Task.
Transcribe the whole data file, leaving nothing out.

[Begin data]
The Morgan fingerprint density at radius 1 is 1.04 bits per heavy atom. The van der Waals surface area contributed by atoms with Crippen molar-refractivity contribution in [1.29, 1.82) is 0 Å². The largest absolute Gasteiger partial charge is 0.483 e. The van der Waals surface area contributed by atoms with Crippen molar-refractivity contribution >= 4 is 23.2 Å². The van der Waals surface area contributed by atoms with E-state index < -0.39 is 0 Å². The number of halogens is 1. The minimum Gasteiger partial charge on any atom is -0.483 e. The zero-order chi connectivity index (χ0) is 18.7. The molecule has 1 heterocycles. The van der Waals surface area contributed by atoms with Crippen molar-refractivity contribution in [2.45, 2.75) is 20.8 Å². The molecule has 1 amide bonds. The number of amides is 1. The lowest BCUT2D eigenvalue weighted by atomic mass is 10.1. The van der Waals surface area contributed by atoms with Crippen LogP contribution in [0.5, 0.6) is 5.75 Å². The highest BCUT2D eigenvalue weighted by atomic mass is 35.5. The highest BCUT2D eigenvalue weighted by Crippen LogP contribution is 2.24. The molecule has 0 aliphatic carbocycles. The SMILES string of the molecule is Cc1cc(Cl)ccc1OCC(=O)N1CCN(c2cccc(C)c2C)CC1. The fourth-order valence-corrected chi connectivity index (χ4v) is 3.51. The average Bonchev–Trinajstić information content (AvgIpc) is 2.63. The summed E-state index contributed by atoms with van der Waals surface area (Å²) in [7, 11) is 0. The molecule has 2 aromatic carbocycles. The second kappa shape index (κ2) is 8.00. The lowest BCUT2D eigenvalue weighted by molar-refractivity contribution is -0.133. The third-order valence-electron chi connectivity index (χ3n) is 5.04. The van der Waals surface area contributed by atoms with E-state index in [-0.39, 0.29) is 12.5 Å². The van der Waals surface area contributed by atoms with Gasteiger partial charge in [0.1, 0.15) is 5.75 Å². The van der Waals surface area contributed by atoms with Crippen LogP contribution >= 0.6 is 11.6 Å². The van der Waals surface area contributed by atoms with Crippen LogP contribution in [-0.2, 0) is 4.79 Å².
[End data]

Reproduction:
The Morgan fingerprint density at radius 1 is 1.04 bits per heavy atom. The van der Waals surface area contributed by atoms with Crippen molar-refractivity contribution in [1.29, 1.82) is 0 Å². The largest absolute Gasteiger partial charge is 0.483 e. The van der Waals surface area contributed by atoms with Crippen molar-refractivity contribution >= 4 is 23.2 Å². The van der Waals surface area contributed by atoms with E-state index < -0.39 is 0 Å². The number of halogens is 1. The minimum Gasteiger partial charge on any atom is -0.483 e. The zero-order chi connectivity index (χ0) is 18.7. The molecule has 1 heterocycles. The van der Waals surface area contributed by atoms with Crippen molar-refractivity contribution in [2.45, 2.75) is 20.8 Å². The molecule has 1 amide bonds. The number of amides is 1. The lowest BCUT2D eigenvalue weighted by atomic mass is 10.1. The van der Waals surface area contributed by atoms with Crippen LogP contribution in [0.5, 0.6) is 5.75 Å². The highest BCUT2D eigenvalue weighted by atomic mass is 35.5. The highest BCUT2D eigenvalue weighted by Crippen LogP contribution is 2.24. The molecule has 0 aliphatic carbocycles. The SMILES string of the molecule is Cc1cc(Cl)ccc1OCC(=O)N1CCN(c2cccc(C)c2C)CC1. The fourth-order valence-corrected chi connectivity index (χ4v) is 3.51. The average Bonchev–Trinajstić information content (AvgIpc) is 2.63. The summed E-state index contributed by atoms with van der Waals surface area (Å²) in [7, 11) is 0. The molecule has 2 aromatic carbocycles. The second kappa shape index (κ2) is 8.00. The lowest BCUT2D eigenvalue weighted by molar-refractivity contribution is -0.133. The third-order valence-electron chi connectivity index (χ3n) is 5.04. The van der Waals surface area contributed by atoms with E-state index in [-0.39, 0.29) is 12.5 Å². The van der Waals surface area contributed by atoms with Gasteiger partial charge in [0.1, 0.15) is 5.75 Å². The van der Waals surface area contributed by atoms with Crippen LogP contribution >= 0.6 is 11.6 Å². The van der Waals surface area contributed by atoms with Crippen LogP contribution in [-0.2, 0) is 4.79 Å².